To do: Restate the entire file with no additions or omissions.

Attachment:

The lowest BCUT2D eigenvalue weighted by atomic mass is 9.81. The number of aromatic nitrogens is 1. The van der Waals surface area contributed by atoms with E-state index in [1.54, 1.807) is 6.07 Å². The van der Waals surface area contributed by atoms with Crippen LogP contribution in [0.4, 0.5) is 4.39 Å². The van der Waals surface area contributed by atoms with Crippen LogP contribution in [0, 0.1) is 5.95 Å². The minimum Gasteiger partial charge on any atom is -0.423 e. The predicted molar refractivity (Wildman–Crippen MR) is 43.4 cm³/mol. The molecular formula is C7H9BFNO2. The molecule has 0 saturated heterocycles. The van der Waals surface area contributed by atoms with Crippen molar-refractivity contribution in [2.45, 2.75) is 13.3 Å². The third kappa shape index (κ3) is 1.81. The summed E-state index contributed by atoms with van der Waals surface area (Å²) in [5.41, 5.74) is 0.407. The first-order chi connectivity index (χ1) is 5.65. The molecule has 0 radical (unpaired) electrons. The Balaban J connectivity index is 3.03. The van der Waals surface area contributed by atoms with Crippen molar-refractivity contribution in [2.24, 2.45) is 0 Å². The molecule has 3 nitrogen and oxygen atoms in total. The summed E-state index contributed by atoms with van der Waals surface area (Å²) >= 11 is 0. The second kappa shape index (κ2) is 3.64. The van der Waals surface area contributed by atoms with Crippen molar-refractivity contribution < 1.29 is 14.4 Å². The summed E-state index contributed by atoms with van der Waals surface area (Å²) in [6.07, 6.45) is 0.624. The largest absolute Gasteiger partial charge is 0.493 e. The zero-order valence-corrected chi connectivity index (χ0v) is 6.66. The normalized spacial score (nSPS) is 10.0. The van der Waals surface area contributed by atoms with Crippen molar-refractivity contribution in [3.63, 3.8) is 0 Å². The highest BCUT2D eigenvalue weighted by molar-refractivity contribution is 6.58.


The lowest BCUT2D eigenvalue weighted by atomic mass is 9.81. The number of aromatic nitrogens is 1. The van der Waals surface area contributed by atoms with E-state index in [1.54, 1.807) is 6.07 Å². The van der Waals surface area contributed by atoms with Crippen LogP contribution in [0.4, 0.5) is 4.39 Å². The van der Waals surface area contributed by atoms with Crippen LogP contribution in [0, 0.1) is 5.95 Å². The minimum Gasteiger partial charge on any atom is -0.423 e. The predicted molar refractivity (Wildman–Crippen MR) is 43.4 cm³/mol. The molecular formula is C7H9BFNO2. The molecule has 0 saturated heterocycles. The van der Waals surface area contributed by atoms with Crippen molar-refractivity contribution in [2.45, 2.75) is 13.3 Å². The third kappa shape index (κ3) is 1.81. The summed E-state index contributed by atoms with van der Waals surface area (Å²) in [5.41, 5.74) is 0.407. The first-order chi connectivity index (χ1) is 5.65. The molecule has 0 radical (unpaired) electrons. The Balaban J connectivity index is 3.03. The van der Waals surface area contributed by atoms with Crippen molar-refractivity contribution in [2.24, 2.45) is 0 Å². The molecule has 3 nitrogen and oxygen atoms in total. The summed E-state index contributed by atoms with van der Waals surface area (Å²) >= 11 is 0. The second kappa shape index (κ2) is 3.64. The van der Waals surface area contributed by atoms with Crippen molar-refractivity contribution < 1.29 is 14.4 Å². The summed E-state index contributed by atoms with van der Waals surface area (Å²) in [6.07, 6.45) is 0.624. The largest absolute Gasteiger partial charge is 0.493 e. The zero-order valence-corrected chi connectivity index (χ0v) is 6.66. The normalized spacial score (nSPS) is 10.0. The van der Waals surface area contributed by atoms with Crippen molar-refractivity contribution in [3.63, 3.8) is 0 Å². The highest BCUT2D eigenvalue weighted by molar-refractivity contribution is 6.58.